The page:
Camera technology is advancing faster than modern computers.

Camera technology is advancing faster than modern computers.

The 8K Revolution that modern computers can keep up with

Camera technology is advancing faster modern computers can keep up with. Is it worth the continued investment, or should we rethink the constant upgrades? In the last few weeks, there have been major announcements in the photography and video world. 

If you’re like me, then you know that having the best possible gear on a shoot is the difference between a great result and an angry client later. This past July Canon announced their new flagship mirrorless camera the R5 which came packed with a host of features, among them 8K video recording. 

Follow that announcement Sony debuted its new a7sIII with its ability to shoot 4K 60p 16-bit RAW video. I am not one to shy away from cool new toys. On paper, these cameras promise that finally, prosumer gear can begin to rival the Hollywood juggernauts like the Arri Alexas and the Red Cameras.

Canon R5 mirrorless camera.
Canon R5

Beyond Computer Processing Reach

Don’t get me wrong video production is one of my loves. There is nothing like telling a story with imagery. They say that a picture is worth a thousand words. And if that’s the case then a video is worth a billion or more. The issue that arises for many non-Hollywood budget individuals like myself, is the ability to keep up with the race for gear and equipment. 

Modern computers have fallen behind the market in terms of processing power. A few years back I decided to pick up a Blackmagic Production Cinema 4K camera. At first glance I was thrilled, I was finally able to dive headfirst into a 4k workflow. I could finally shoot raw and push the limits of my cinematography. After landing up my first serious 4K gig I was off to the races. 

Once we finished production and we got to post I got a heavy dose of reality. My old Macbook Pro struggled with basic edits and video playback. The files were gigantic and since they were in Raw, I was forced to deploy a proxy workflow to even make a simple edit.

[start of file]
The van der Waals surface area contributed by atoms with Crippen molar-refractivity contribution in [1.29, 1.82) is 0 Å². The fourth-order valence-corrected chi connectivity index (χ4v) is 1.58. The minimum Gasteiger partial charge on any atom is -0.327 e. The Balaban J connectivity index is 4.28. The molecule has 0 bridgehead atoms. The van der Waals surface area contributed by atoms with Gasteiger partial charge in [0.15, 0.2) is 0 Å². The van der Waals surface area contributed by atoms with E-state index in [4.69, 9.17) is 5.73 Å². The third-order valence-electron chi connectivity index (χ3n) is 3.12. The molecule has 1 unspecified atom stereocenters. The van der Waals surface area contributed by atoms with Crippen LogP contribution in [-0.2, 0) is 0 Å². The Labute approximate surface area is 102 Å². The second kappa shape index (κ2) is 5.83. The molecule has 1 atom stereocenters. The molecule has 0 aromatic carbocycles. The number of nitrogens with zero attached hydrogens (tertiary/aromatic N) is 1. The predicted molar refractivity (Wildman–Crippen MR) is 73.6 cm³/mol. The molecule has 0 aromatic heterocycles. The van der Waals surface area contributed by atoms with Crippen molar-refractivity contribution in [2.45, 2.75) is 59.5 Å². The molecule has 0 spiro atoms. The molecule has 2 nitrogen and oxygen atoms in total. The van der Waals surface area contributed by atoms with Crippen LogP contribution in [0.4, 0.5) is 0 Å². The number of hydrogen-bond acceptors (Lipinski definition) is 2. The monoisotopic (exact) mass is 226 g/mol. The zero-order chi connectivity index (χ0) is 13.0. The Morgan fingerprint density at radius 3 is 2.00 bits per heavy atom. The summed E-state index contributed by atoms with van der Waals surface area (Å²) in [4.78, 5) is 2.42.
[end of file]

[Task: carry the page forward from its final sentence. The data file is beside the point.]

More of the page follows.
I should have done the research, and I should have vetted the computer requirements. The project made it to completion but the process was way more painful than it needed to be. Needless to say, I ended up selling that camera and second-guessing what my next production flow should be.

Blackmagic Production 4K

Computers are unequipped to handle 8k and beyond

Which takes us back to why I decided to write this. As newer cameras are released, we are more rapidly approaching a computer processing wall. New laptops have failed to fill the processing gap. New Apple and Microsoft machines have reached a plateau failing to give us the promise of Moore’s law.

4K displays have continued to improve and become more affordable. But streaming in 4K has not reached full adoption. As people continue to consume their entertainment in bitesize HD portions across the web and on mobile. Camera technology is advancing faster than modern computers can keep up with.

The jump to 8k recording while breaking the bank may not be worth it. Mastering 4k shooting and composition will still provide you with the best value in the short term. Learn the basics and master the skills of great storytelling. In the hands of a true master, the most basic rig can win an Oscar. Good luck and happy shooting!

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About the author

Jan Morris

I am what some would call a "jack of all trades. I enjoy all forms of creative expression, I believe everyone has a story to tell and it is all worth listening to. My true passion lies the pursuit of creative knowledge and understanding.

For once you have tasted flight you will walk the earth with your eyes turned skywards, for there you have been and there you will long to return. -Leonardo da Vinci

Jan Morris a "Jack of all trades" worked with small with businesses, start-ups, Fortune 500 companies, and globally renowned industry leaders. His skills include Photography and Photo Editing, Web Design and Development, Video Production and Editing, Branding and Identity Design, and digital design deliverables.